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Keywords:

  • Childhood;
  • ferritin;
  • Iron supplementation;
  • periodic limb movements;
  • Restless legs

Abstract

Aim

To describe symptoms of restless legs syndrome (RLS) in early childhood and the effect of oral iron treatment.

Methods

A study population comprising 22 children, 15 males and seven females referred for paediatric evaluation because of sleep disturbances. Presence of RLS was evaluated using the International RLS Study Group consensus criteria of RLS. In case of ferritin level below 50 ng/mL, oral iron treatment was initiated. Fourteen were examined by polysomnography as well, and periodic limb movement index during sleep (PLMSI) was calculated. Relief of symptoms was recorded by the parents and correlated with ferritin levels and PLMSI.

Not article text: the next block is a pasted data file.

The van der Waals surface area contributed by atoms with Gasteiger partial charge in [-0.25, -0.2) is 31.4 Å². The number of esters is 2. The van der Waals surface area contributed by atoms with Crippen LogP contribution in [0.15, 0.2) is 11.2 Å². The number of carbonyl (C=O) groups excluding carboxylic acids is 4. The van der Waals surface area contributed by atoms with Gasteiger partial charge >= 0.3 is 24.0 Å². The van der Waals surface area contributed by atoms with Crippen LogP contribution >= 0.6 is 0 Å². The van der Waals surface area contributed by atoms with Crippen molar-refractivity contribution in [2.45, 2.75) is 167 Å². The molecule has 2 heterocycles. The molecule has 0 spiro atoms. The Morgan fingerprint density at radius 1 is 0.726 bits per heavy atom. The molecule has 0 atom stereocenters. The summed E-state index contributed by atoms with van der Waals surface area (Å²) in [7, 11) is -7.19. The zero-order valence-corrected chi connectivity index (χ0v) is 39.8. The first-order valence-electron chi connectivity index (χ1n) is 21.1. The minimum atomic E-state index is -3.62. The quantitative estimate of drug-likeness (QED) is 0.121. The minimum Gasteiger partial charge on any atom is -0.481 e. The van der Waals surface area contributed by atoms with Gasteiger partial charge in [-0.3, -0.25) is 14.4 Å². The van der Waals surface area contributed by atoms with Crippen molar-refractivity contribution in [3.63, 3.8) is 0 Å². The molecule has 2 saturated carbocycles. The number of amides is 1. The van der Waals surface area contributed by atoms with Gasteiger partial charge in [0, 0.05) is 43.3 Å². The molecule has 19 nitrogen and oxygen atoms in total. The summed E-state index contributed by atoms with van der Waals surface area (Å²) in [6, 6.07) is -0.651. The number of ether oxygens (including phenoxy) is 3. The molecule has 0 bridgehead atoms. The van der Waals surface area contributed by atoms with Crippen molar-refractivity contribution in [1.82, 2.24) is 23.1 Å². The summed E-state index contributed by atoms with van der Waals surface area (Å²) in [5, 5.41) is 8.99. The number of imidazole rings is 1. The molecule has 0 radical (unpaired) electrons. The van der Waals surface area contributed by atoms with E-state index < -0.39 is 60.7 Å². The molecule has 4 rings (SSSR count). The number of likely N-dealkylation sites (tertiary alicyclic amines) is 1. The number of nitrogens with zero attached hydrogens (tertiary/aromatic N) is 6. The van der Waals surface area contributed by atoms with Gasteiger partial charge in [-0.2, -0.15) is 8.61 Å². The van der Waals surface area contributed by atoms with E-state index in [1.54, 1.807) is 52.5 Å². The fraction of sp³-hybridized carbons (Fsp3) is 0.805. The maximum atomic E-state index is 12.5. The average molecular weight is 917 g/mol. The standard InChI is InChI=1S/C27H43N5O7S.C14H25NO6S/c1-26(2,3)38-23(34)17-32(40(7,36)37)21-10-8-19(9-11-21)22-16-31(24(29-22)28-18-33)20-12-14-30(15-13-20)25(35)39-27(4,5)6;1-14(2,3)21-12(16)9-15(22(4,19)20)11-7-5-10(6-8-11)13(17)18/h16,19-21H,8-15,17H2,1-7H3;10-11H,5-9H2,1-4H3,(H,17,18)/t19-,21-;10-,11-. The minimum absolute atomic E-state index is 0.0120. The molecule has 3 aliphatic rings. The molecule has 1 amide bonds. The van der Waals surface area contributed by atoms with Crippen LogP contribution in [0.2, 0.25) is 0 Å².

Results

Median age at onset of symptoms was 7.5 months (0–40 months). The most striking single symptom was awakening after 1–3 h of sleep followed by screaming, crying, kicking or hitting the legs. Oral iron supplementation had a positive ferritin-concentration-dependent clinical effect. A relation between high PLMSI and low ferritin levels was demonstrated.

Conclusion

Symptoms of RLS may start as early as the first year of life, are accompanied by low ferritin levels and a high PLMSI and can be ameliorated by iron supplementation. An increased awareness and knowledge of RLS in early childhood are warranted.